Attell holds his own among rowdy fans
Saturday, May 07, 2005
By Nicolas Stephenson
Special to the Gazette
Comedy Central's "Insomniac With Dave Attell" worked for four seasons because Attell was able to find the strangest, often dirtiest, and always most-ignored parts of each city he visited. Sure, there were plenty of drunken bar patrons who just wanted to feed the comedian drink after drink, but Attell himself said in an interview with the Gazette last month that he cut most of that footage out. In the end, it was his celebrity status with this crowd that made the show impossible to produce, and after Thursday night's show at Kalamazoo's State Theatre, one has to wonder if Attell worries about his career succumbing to the same dangers.
As a comedian, Attell was fantastic. His jokes were filthy, but he would manage to personify something in the punch line that would leave one thinking, "Aw ?that's so cute."
"And after you use it, put it on the floor and let it have a victory dance," Attell said finishing one joke that has no place in a newspaper. A cleaner example involved penguins giving in to their tuxedoed appearance and actually attempting to wait tables in a fine dining restaurant. He quickly pointed out one of many problems: They don't have hands.
"What's the two things they say you should eat? Chicken and fish," he began while he rubbed his bald head, which shares the same 5 o'clock shadow as his face. "I'm thinking, why don't you combine the two ?penguin?"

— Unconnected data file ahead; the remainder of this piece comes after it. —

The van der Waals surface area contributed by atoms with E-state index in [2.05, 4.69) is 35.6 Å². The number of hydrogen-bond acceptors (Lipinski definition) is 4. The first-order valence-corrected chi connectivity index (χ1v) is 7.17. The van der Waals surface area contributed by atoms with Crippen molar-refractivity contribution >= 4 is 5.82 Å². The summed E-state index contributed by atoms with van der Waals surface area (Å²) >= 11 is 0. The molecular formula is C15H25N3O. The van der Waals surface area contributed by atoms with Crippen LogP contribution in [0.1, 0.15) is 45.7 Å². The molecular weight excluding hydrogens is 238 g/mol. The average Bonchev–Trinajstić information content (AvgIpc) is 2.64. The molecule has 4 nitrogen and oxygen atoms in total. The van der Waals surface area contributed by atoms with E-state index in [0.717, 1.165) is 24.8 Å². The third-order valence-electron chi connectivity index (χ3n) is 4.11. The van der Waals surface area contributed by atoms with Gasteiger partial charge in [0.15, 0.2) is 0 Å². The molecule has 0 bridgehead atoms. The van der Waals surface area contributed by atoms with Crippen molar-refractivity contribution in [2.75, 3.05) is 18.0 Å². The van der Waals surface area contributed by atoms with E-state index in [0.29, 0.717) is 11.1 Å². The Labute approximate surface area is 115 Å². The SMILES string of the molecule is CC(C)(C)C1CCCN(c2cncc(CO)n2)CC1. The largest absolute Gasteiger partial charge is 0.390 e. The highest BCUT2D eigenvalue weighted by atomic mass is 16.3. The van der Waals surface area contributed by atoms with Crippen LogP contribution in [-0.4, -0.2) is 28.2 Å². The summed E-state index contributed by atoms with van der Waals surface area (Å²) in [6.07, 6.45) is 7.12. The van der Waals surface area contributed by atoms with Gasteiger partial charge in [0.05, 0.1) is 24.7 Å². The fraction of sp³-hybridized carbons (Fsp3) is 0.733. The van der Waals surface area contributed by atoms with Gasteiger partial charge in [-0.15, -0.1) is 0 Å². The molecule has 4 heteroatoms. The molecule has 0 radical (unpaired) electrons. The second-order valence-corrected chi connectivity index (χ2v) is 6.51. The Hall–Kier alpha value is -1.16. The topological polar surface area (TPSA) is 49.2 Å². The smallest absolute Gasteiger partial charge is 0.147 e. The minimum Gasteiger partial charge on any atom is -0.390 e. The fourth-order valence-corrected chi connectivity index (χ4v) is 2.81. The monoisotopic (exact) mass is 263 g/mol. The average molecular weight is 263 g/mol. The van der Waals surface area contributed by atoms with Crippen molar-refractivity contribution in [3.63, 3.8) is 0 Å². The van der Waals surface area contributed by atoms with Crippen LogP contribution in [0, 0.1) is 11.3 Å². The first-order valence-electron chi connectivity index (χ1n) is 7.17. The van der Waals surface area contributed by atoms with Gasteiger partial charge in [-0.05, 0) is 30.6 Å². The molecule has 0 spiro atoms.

At times he showed the genius that landed him a brilliant television show and made him a national headlining comedian. Few comics look more comfortable working the entire crowd, using the entire stage, or just resting an arm on the microphone stand while drinking out of a blue plastic cup. But, like "Insomniac," fans just kept insisting on being part of the show when, for the most part, they weren't appreciated.
"Not everybody won their tickets from a radio station," Attell said at one point trying to regain control of the room. Ninety percent of the crowd erupted in applause, but minutes later the other 10 percent was shouting out random things like "THE ZOO!" (nice job, you know where you live) or "GET 'ER DONE!" Wrong comedian, but some of Attell's funniest stuff did come from making fun of Larry the Cable Guy and the rest of the Blue-Collar Comedy crew.
For this reason, the show had the flow of a birdbath. Every time Attell would get momentum, he'd be interrupted and heckled by fans. Those fans, and the copious amounts of beer served to audience members in the near sold-out theater, aren't entirely to blame, however. Attell himself seemed to encourage the insanity by winning the room back with an audience put-down, and then quickly opening a joke that required audience members to shout things toward the stage. If the disturbances were disrupting his show, as they truly appeared to be, an outsider would suggest not inviting people to scream things.
Opener Sean Rouse might have lit the fuse on the drinking time bomb during his 20-minute set, which seemed to rely entirely on crowd interplay. The Houston-born comedian has had parts in "Men in Black" and is a Comedy Central regular whose material includes a lot of drug references and Kobe Bryant jokes.
The crowd really enjoyed his barbs, and he did a better job fighting them off with insults (none less than R-rated) than Attell. Overall, Rouse didn't have much material that was memorable, and he came across as bitter and angry.
The "Insomniac Tour" runs through July 3, and one hopes that the Kalamazoo reception for Attell is either one he's come to expect and appreciate or one he rarely receives.
It's a burden Attell has brought on himself, though. After all, the television show did seem to encourage fans to join in the fun. One can only wonder if "Fear Factor" host Joe Rogan fields a steady stream of fans shoving maggots in their mouths every time he leaves the house.